The lame excuse made by some Republicans — that the treaty could pose a threat to U.S. national sovereignty — is despicable. We have ratified treaties making torture a war crime. The ratification of those treaties didn't stop us from torturing numerous prisoners in our custody at Guantanamo Bay, including many we have released from detention.

The juvenile parochialism of these recalcitrant senators is nothing short of shameful.

Dorsett Bennett, Lutz

Fox News chief urged Petraeus to seek presidency | Dec. 5

Media candidates

This article is very troubling — and not the part about David Petraeus. It is troubling if Rupert Murdoch, head of News Corp., which owns Fox, did in fact say that he would "bankroll" a presidential campaign. I guess "fair and balanced" is just an empty marketing campaign. In 2016, should we expect candidates "bankrolled" by CBS, NBC and ABC?

Charles J. Rutz, Clearwater

Mars rover may have found clays | Dec. 5

Spend money on Earth

Why isn't there more objection to this country spending billions of dollars just to find clay on another planet? And then we're sending another rover up in 2020? Why? Even if we found that Mars was made out of gold, how does that benefit the United States?

I say we can find all the clay we need right here on this planet and use the savings to help struggling earthlings in the United States.

David Hoover, St. Petersburg

Obama, Boehner try one-on-one fiscal talks Dec. 7

Just do your job

House Speaker John Boehner told the House to take the weekend off because there wasn't a plan ready for a vote to avoid the "fiscal cliff." Mr. Speaker, your job is to put a bill together for the House to vote on, and send it to the Senate for approval and to the president to sign. What do you not understand about your job?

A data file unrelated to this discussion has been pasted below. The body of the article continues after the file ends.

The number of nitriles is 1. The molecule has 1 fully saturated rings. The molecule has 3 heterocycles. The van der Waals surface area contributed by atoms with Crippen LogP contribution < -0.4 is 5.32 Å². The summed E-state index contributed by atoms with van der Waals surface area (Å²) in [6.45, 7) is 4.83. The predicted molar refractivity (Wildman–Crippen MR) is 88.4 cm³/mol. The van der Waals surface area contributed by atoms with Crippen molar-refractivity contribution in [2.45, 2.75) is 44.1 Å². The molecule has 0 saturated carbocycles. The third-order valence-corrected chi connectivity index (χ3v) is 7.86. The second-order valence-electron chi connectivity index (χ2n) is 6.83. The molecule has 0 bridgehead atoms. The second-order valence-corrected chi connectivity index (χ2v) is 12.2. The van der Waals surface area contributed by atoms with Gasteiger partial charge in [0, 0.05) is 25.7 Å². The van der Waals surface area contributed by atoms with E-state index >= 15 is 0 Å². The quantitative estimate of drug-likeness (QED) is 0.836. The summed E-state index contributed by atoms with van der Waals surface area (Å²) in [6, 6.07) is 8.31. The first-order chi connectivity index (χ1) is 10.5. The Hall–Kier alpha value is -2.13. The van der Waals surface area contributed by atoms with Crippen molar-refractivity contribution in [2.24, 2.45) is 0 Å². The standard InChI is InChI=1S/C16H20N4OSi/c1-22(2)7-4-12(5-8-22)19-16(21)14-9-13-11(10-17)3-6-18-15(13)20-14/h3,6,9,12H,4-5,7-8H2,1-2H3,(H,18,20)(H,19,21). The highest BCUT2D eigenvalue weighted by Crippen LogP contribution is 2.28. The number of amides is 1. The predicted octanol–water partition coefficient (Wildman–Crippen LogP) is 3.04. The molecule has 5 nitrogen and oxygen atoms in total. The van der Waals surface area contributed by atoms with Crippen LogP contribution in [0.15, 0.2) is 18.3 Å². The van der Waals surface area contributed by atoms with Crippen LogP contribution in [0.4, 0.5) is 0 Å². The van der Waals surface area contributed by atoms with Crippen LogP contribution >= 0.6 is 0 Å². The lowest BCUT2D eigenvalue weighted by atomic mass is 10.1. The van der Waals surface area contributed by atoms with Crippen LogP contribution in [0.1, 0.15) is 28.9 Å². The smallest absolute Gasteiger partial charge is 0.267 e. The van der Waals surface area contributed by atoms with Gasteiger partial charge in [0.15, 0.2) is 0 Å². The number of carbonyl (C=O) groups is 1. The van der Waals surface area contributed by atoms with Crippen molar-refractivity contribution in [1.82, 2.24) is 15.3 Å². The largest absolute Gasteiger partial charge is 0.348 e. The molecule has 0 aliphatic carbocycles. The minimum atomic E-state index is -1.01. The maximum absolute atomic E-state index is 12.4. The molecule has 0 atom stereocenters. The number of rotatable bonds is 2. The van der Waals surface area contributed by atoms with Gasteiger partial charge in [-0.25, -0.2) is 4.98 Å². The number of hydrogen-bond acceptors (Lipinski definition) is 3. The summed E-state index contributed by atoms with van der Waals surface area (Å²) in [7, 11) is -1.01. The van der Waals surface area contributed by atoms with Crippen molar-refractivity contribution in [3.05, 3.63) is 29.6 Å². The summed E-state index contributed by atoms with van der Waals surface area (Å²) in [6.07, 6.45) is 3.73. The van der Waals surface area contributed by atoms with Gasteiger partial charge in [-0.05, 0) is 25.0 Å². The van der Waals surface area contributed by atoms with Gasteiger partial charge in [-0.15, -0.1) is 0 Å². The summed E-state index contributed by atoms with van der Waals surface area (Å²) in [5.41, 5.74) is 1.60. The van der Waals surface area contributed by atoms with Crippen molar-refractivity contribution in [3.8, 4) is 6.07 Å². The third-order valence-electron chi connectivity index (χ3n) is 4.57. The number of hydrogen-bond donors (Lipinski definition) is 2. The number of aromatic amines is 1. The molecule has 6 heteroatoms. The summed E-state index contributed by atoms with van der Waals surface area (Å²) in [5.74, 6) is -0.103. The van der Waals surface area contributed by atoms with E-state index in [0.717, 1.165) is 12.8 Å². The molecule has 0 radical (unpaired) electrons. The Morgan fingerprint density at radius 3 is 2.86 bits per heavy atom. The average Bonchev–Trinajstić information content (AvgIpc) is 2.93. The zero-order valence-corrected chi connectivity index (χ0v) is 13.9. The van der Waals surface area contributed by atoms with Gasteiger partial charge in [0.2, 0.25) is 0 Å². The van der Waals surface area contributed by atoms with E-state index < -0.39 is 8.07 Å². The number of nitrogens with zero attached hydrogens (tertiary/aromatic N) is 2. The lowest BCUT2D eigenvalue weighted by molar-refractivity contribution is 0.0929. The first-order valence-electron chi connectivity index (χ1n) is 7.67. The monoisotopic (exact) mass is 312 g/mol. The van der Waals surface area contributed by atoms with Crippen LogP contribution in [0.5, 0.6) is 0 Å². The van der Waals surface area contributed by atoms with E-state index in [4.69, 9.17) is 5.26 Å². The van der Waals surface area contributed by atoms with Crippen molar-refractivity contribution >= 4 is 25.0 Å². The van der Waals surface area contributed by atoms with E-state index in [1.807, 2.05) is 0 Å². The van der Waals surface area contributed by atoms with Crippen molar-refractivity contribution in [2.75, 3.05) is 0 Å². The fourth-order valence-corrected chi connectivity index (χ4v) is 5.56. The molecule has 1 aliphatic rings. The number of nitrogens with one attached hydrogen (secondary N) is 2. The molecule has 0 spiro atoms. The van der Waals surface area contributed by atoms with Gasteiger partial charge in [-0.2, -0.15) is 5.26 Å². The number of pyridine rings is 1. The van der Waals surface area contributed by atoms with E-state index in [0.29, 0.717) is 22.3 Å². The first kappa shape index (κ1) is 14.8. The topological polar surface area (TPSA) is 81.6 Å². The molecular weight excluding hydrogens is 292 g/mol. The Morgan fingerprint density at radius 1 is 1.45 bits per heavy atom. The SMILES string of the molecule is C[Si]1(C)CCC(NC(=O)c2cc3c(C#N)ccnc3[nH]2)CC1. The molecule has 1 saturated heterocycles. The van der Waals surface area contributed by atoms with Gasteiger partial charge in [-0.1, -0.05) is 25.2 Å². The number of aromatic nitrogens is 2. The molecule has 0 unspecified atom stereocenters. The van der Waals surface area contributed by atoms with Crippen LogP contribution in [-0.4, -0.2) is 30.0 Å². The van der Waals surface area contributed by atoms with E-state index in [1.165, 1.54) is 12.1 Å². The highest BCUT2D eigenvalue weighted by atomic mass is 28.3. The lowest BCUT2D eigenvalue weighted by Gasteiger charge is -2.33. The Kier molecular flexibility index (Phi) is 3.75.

You are the head of the House, responsible for leading and representing all House members, not just Republicans. You are again speeding down the highway toward going down in history as the "do-nothing" Congress, at the expense of the American public. We told you what we want, now do it.

Dick Hrebik, Lecanto

No time for a vacation

We are at the cusp of a fiscal crisis, and the president, with only days to go before we fall off the fiscal cliff, is planning a three-week vacation in Hawaii. Where is the dedication to the American people to keep our country on a firm footing?

Never have I seen such arrogance by a president and a complete disregard for our country's well-being.

Carmen LaBianca, Largo

TIA asks drivers to move along | Dec. 7

Try shuttle service to cell lot

Has there been any consideration of offering shuttle service to the cellphone lot to reduce congestion? I would be willing to take a shuttle to save the person picking me up from having to deal with the arrival area congestion.

Kendra Craven, Tampa


Thursday’s letters: School safety requires funding

Constitution Revision CommissionSchool safety requires fundingThe Constitution Revision Commission should consider amending a proposal (45, 93 or 72) to allocate the necessary recurring funding for the new school safety mandates, separate from the ba...
Updated: 11 hours ago